What are Best Management Practices (BMPs) and How do BMPs work?

Best Management Practices (BMPs) are items used to prevent or reduce the discharge of pollutants. These items can be physical barriers that filter stormwater, barriers that prevent erosion, water treatment, waste disposal procedures or scheduling construction activities in a specific sequence. Examples of BMPs for stormwater are silt fence, rock berms, hay bales, erosion control mats, hydromulch and inlet protection. They are items and methods used to filter sediment and criteria pollutants from stormwater runoff. Site conditions and the type of development and length of construction will dictate which BMPs are used.

What are the most common types of BMPs?

Silt Fence is available in two general options - reinforced or filter fabric which is not reinforced. It is installed around the perimeter of a site to physically catch sediment while allowing water ponds against it. The goal is to keep the soil on the site. It is installed 6 inches below the surface as shown in the photo below. Silt fence needs regular maintenance to function properly. Areas that get torn or ripped will need to be replaced. The occasional washout below the silt fence may require reinstallation. Accumulated sediment may need to be removed if feasible. Silt fence is one of the less expensive BMPs.

Rock Berms filter sediment from water that passes through the berm. It is a temporary pile of rocks located at the bottom of a slope as shown in the picture below. The width and height of a rock berm depends on the quantity, frequency and velocity of the runoff being controlled. It could be a foot tall for small sites with little ground disturbance to massive wall like structures used in tidal areas. Rock berms need regular maintenance throughout construction. Debris will need to be removed and rocks may need to be replaced or moved back into position.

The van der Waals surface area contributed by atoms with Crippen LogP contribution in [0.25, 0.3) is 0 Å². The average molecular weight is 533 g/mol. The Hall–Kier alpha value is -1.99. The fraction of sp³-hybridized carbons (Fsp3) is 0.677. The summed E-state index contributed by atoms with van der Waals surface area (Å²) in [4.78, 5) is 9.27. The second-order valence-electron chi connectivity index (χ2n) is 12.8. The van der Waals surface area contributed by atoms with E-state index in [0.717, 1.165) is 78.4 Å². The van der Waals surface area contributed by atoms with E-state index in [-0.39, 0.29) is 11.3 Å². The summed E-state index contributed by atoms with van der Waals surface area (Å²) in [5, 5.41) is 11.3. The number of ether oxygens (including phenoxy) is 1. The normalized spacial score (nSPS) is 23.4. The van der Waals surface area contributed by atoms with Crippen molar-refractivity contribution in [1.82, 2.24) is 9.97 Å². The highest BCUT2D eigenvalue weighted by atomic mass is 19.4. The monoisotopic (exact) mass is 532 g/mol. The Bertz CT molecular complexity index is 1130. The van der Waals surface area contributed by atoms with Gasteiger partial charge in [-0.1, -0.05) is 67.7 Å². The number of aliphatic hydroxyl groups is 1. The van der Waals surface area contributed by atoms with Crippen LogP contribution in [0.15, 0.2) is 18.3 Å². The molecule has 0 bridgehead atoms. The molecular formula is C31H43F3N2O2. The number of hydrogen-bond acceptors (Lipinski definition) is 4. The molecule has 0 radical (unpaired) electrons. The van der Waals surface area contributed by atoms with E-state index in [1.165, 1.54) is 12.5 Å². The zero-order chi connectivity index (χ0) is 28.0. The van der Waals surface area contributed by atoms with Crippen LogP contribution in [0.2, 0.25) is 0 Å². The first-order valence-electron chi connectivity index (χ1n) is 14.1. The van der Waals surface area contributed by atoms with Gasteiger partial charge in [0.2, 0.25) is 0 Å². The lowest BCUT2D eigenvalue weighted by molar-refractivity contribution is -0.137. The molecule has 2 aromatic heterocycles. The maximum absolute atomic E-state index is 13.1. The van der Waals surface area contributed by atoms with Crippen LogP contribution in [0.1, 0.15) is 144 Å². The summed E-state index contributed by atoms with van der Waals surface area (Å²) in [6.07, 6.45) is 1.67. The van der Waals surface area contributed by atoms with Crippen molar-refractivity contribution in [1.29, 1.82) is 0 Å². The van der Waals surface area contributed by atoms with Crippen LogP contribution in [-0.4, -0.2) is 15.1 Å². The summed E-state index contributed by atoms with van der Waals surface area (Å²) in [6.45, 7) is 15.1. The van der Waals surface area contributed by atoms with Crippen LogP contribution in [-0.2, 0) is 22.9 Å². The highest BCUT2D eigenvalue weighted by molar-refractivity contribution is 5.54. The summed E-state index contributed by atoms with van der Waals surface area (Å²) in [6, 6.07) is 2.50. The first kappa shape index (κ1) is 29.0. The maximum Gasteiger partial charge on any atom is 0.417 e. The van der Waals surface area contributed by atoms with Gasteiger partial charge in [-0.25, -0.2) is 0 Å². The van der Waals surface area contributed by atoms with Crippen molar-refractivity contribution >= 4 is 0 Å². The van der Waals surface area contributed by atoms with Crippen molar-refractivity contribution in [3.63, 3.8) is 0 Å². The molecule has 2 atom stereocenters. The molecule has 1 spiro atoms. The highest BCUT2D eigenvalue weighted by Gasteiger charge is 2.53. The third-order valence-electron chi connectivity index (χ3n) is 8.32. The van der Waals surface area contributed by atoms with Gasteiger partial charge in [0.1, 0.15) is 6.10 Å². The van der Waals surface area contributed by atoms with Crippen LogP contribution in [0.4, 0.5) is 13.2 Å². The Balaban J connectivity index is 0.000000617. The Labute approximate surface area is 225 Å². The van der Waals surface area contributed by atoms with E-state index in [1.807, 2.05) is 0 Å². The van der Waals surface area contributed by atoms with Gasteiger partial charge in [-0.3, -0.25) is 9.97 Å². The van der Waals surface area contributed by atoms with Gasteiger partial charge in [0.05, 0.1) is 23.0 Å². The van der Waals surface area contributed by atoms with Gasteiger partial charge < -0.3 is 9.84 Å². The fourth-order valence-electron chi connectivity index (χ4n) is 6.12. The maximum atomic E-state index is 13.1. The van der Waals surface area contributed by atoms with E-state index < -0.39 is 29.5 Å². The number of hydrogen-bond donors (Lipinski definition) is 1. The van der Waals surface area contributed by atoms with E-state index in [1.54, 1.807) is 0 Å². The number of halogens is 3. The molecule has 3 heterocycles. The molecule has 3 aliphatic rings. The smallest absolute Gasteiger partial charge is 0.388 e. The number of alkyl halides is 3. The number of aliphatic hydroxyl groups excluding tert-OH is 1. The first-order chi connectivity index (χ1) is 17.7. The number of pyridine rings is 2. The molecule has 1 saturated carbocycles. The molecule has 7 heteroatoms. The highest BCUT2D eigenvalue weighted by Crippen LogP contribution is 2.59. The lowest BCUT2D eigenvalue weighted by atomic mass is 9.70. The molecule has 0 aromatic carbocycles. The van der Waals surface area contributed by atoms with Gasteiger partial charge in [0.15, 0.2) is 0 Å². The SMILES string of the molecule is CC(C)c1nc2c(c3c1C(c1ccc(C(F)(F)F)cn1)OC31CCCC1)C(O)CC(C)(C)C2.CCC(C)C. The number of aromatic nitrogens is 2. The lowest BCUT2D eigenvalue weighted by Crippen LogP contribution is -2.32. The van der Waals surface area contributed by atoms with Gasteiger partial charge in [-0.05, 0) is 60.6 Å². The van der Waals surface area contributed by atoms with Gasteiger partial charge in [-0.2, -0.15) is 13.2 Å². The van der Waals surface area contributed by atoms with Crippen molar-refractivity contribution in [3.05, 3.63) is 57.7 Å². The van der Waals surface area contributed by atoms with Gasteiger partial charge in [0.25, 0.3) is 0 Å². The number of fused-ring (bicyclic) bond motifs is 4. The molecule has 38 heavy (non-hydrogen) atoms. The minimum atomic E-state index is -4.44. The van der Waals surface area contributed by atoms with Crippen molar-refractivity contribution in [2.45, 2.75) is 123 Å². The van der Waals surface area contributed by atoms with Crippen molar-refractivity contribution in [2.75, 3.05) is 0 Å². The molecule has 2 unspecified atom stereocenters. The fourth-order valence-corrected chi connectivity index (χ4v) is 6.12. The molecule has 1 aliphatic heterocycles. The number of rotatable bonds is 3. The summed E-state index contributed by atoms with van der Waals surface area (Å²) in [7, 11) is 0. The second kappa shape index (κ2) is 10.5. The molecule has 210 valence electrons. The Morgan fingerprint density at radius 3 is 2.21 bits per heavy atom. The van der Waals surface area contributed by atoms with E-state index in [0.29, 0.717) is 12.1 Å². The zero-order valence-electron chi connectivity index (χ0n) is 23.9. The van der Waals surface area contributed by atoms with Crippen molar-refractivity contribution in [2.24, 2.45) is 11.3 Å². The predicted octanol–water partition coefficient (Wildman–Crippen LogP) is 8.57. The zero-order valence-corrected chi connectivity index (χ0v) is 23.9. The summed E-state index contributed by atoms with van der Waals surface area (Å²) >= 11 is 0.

Hydromulch is a combination of mulch and binding agents that are sprayed onto a slope to protect the soil until native vegetation can grow. The vegetation will naturally hold sediment in place and minimize the amount of erosion.

Hydroseeding is very similar to hydromulch but also includes seed in the mixture. The mixture is sprayed onto the slope and protects from erosion until the seeds can germinate into a protective vegetative cover.

Hay Bales are generally placed across a drainage swale or ditch so that sediment is filtered as water slowly drains through the bales. This type of placement forms what is known as a check dam. Multiple rows of hay bales are used to improve their functionality. Hay bales are used as secondary or tertiary controls for smaller sites and for shorter durations since they tend to rot and degrade after a few months.

Erosion Control Logs (ECLs or wattles) are used to slow the flow of water, which allows sediment to separate and settle. They are generally long circular logs filled with straw, coconut fiber or similar materials that help filter and slow the velocity of water. They can be used along a slope in multiple rows or as a single layer near an inlet. ECLs are easy to manipulate and install.